Table 3 Resident and staff language characteristics by speaker, pre- and post-intervention, and utterance quality

Expression length

The model revealed expression length was significantly associated with speaker (z = 21.67, p < .0001) and utterance quality (z = 2.00, p = .046; Table 4), indicating that staff generally produced longer expressions than residents, and positive utterances were longer than negative utterances. Expression length was not significantly associated with intervention (z=-1.10, p = .27). The three-way interaction between speaker, utterance quality, and intervention was significant (z = 4.74, p < .0001), which was driven by the significant interaction between speaker and utterance quality pre-intervention only (Fig. 1). Particularly, staff positive utterances were longer than their negative utterances (z = 2.80, p = .005), whereas resident positive utterances were shorter than their negative utterances pre-intervention (z=-6.20, p < .0001). The interaction between speaker and utterance quality was not significant post-intervention (z=-1.36, p = .17).

Fig. 1
figure 1

Expression length as a function of speaker, intervention and utterance quality. Note: Error bars indicate the standard errors of the mean

After adding resident comorbidities and dementia stage, the association with speaker (z = 18.68, p < .0001) and utterance quality (z = 2.20, p = .03), and the three-way interaction between speaker, utterance quality, and intervention (z=-3.82, p < .001) remained significant. Expression length was significantly associated with resident dementia stage (z=-2.66, p = .008), suggesting that as resident dementia stage progresses from moderately severe into severe, both residents and staff are likely to produce shorter utterances. Expression length was not significantly associated with resident comorbidities (z = 1.75, p = .08).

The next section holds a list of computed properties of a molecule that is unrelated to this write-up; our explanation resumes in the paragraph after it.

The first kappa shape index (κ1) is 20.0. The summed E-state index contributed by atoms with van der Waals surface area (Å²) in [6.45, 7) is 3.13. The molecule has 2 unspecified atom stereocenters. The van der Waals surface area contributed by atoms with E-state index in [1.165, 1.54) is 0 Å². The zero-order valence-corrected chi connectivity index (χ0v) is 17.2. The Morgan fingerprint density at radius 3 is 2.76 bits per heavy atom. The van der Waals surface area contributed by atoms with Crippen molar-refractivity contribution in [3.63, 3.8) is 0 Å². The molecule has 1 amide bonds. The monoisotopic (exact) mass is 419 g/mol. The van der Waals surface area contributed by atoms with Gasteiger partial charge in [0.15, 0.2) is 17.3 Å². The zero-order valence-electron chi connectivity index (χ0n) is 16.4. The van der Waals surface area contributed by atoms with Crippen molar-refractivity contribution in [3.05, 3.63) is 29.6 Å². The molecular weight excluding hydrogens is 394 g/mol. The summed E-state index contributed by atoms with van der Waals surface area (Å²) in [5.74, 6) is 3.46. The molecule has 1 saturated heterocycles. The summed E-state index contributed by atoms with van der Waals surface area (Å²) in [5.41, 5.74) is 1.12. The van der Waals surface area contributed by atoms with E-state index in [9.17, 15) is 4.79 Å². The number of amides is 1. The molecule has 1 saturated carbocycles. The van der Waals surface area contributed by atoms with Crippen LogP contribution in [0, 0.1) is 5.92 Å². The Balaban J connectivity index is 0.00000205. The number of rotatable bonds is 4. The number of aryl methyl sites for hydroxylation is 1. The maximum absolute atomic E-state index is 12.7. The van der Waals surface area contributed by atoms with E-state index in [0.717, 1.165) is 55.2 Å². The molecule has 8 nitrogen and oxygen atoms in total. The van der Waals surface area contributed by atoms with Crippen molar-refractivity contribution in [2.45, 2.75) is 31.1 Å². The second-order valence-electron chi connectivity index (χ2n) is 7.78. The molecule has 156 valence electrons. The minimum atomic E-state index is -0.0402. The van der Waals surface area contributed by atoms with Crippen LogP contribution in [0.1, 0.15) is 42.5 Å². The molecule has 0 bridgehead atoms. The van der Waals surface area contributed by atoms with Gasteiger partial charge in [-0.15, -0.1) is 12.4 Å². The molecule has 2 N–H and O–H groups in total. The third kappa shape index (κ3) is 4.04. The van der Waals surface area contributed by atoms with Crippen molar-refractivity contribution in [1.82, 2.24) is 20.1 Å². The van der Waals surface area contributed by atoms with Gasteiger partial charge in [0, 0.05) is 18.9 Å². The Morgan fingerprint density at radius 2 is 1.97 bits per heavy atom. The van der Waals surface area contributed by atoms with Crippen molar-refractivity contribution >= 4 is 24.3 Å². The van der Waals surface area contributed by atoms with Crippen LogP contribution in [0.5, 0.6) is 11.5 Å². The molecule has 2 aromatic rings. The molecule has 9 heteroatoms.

Table 4 Role of speaker, utterance quality, and intervention, and resident characteristics on expression length

Addressing the partner by their name

The model revealed addressing the partner by their name was significantly associated with speaker (z = 8.14, p < .0001), indicating staff addressed residents by their name more often than residents addressing staff by their name during mealtimes (Table 5). Utterance quality (z = 0.21, p = .84) and intervention (z = 1.79, p = .07) were not significantly associated with the frequency of addressing partner by name. After adding resident comorbidities and dementia stage, speaker (z = 4.86, p < .0001) and dementia stage (z = 2.65, p = .01) were significantly associated with addressing partner by name. In planned comparisons, staff and resident utterances were analyzed separately. The association between dementia stage and staff addressing the resident by their name remains significant (z = 3.05, p = .002), whereas the association between dementia stage and resident addressing the staff by their name was not significant (z=-0.68, p = .50). Staff addressed their partner (i.e., resident) by their name more frequently than residents as resident dementia stage progresses from moderately severe into severe. The association between resident comorbidities and addressing the partner by their name was not significant (z=-0.98, p = .33).

Table 5 Role of Speaker, Utterance Quality, Intervention, and Resident Characteristics on Addressing Partner by Name

Discussion